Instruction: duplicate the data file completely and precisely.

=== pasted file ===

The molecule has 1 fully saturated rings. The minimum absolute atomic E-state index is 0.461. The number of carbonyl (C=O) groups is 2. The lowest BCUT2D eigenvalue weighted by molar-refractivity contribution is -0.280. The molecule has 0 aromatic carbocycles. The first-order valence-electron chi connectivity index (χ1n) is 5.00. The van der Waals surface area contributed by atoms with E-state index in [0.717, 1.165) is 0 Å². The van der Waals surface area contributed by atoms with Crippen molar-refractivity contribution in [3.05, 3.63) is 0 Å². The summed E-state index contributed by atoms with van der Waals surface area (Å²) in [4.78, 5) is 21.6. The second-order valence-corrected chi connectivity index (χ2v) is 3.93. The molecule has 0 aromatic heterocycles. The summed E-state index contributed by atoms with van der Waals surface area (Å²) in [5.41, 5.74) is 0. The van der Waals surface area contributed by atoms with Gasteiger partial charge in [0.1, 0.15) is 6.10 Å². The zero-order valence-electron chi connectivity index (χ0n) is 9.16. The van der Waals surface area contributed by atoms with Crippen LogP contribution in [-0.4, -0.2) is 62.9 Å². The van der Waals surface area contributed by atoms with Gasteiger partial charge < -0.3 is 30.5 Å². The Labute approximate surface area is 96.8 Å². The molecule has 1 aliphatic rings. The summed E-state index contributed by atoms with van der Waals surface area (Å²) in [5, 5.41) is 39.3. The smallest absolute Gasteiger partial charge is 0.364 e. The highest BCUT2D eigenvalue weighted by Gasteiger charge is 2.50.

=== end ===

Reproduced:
The molecule has 1 fully saturated rings. The minimum absolute atomic E-state index is 0.461. The number of carbonyl (C=O) groups is 2. The lowest BCUT2D eigenvalue weighted by molar-refractivity contribution is -0.280. The molecule has 0 aromatic carbocycles. The first-order valence-electron chi connectivity index (χ1n) is 5.00. The van der Waals surface area contributed by atoms with E-state index in [0.717, 1.165) is 0 Å². The van der Waals surface area contributed by atoms with Crippen molar-refractivity contribution in [3.05, 3.63) is 0 Å². The summed E-state index contributed by atoms with van der Waals surface area (Å²) in [4.78, 5) is 21.6. The second-order valence-corrected chi connectivity index (χ2v) is 3.93. The molecule has 0 aromatic heterocycles. The summed E-state index contributed by atoms with van der Waals surface area (Å²) in [5.41, 5.74) is 0. The van der Waals surface area contributed by atoms with Gasteiger partial charge in [0.1, 0.15) is 6.10 Å². The zero-order valence-electron chi connectivity index (χ0n) is 9.16. The van der Waals surface area contributed by atoms with Crippen LogP contribution in [-0.4, -0.2) is 62.9 Å². The van der Waals surface area contributed by atoms with Gasteiger partial charge < -0.3 is 30.5 Å². The Labute approximate surface area is 96.8 Å². The molecule has 1 aliphatic rings. The summed E-state index contributed by atoms with van der Waals surface area (Å²) in [5, 5.41) is 39.3. The smallest absolute Gasteiger partial charge is 0.364 e. The highest BCUT2D eigenvalue weighted by Gasteiger charge is 2.50.